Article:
Busou Shinki: Armoured War Goddess; when you read that title you’d think you’d be watching a series which would involve powerful women in mech suits battling the forces of evil to defend Earth. If, like me, that was the opinion you had, you couldn’t be any further from the truth if you tried. In fact, Busou Shinki is a slice-of-life show with small elements of an action series thrown in.
Busou Shinki is centred around 4 Shinki, called Ann, Ines, Lene, and Hina. Shinki are small robots standing at 15 centimetres tall (6 inches), which can be equipped with armour and weapons, based on action figures of the same name, produced by Konami Digital Entertainment. Airing in Fall/Autumn 2012, Busou Shinki is a 12-episode TV series with 1 OVA, created by 8bit (IS: Infinite Stratos, Rewrite) and directed by Kikuchi, Yasuhito (Infinite Stratos).
Rihito (Mizushima, Takashior) recently moved back to Japan to attend High School with his 3 Shinki, Ann (Asumi, Kana), an Arnval model, who was Rihito’s first Shinki and lived with him when he lived in Japan when he was younger, Ines (Mizuhashi, Kaori), an Altines model, and Lene (Nakajima, Mequmi), an Altlene model. Once back in Japan, he receives a new Strarf model Shinki from his Farther, which he calls Hina (Chihara Minori). These Shinki refer to Rihito as ‘master’ and basically act as his maids throughout the day. Over the course of the 12 episodes, no real plot is established. Aside from the first and the last two episodes, each episode has its own self-contained plot, which are your typical run of the mill slice-of-life episodes, while some will centre around action plots.
To be honest Busou Shinki is a disappointing show, which had potential to be something interesting. When it’s a slice-of-life show, I found it to be boring and provided very little character development, although Hina did have a few moments early on, mainly because her model of Shinki is best suited for combat, so she wants to fight in the Shinki Battle Tournament, however her master has no interest in it; although she doesn’t like it at first, she learns to accept the fact that she won’t be able to compete. When Busou Shinki turns to action is when it’s a much better show, the downside is that those episodes are few and far between. During these action episodes, the use of CGI for the character models was well done, although I did find that the transition to and from CGI was a bit out of place and off-putting. The character voices aren’t bad but they do get a bit boring after a few episodes and start to get a bit unnoticeable by episode 5, the few attempts at comedy which are tried don’t work and feel forced.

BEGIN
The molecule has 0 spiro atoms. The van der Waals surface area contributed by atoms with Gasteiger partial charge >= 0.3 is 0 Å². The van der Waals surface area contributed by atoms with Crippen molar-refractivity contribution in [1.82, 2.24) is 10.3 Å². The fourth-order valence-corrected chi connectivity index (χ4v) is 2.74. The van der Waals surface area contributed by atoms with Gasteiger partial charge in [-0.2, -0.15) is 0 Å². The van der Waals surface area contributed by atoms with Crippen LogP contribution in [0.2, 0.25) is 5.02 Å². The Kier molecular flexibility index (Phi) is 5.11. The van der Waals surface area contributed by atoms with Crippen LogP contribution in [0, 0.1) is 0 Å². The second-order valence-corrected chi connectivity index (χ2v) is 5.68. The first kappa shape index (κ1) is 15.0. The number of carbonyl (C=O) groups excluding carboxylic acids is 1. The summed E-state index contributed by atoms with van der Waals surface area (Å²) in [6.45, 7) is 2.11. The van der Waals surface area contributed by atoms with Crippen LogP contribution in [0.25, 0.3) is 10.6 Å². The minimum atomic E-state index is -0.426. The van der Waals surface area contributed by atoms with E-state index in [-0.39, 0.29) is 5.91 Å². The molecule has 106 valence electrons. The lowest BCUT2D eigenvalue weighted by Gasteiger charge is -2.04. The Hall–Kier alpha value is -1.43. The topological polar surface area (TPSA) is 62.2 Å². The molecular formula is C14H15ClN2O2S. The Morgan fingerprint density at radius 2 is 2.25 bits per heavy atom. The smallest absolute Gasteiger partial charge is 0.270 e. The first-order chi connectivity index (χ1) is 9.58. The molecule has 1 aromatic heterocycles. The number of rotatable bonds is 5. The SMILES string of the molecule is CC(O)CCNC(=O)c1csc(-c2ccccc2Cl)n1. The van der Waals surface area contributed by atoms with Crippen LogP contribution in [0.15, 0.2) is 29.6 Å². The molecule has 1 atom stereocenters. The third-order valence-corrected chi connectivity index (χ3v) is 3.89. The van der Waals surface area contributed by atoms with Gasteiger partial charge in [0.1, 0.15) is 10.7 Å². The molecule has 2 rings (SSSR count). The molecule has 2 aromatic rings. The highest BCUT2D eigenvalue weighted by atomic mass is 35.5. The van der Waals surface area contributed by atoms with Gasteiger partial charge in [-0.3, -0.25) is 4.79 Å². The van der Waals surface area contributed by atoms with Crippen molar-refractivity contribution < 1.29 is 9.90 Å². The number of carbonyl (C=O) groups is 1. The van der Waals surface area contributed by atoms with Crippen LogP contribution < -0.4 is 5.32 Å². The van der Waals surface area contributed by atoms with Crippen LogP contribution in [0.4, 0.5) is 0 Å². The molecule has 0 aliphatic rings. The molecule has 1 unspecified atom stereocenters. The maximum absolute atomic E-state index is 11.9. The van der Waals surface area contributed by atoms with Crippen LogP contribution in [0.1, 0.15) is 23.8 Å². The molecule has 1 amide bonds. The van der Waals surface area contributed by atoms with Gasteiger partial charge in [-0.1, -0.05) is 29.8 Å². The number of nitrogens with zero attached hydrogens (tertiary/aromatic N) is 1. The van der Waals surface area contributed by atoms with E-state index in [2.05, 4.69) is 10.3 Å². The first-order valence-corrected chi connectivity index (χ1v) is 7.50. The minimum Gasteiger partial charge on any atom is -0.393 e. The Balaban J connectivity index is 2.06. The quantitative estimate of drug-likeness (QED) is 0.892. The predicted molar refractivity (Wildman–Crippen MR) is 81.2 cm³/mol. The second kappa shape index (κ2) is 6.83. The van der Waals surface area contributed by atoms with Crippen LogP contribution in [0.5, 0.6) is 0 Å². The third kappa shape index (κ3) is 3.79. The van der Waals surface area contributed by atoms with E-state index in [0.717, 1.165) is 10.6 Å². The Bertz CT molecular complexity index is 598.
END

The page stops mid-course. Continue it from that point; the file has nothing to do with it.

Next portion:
The opening is “Install X Dream”, sung by the voices for Ann, Ines, Lene and Hina, and for one episode they each sing the OP solo. The ending used is “Taiyou no Sign” by Azusa. MVM released Busou Shinki as both DVD on 3 discs and Blu-Ray on 2 discs which include the 12 episodes and an unaired 13th episode which takes place before the series starts. Extras are clean opening and ending theme.
Busou Shinki is a tale of what it should have been, and what it ended up being. It ended up being a boring slice-of-life with small inclusions of action sequences when it could have easily been a good action mecha based show.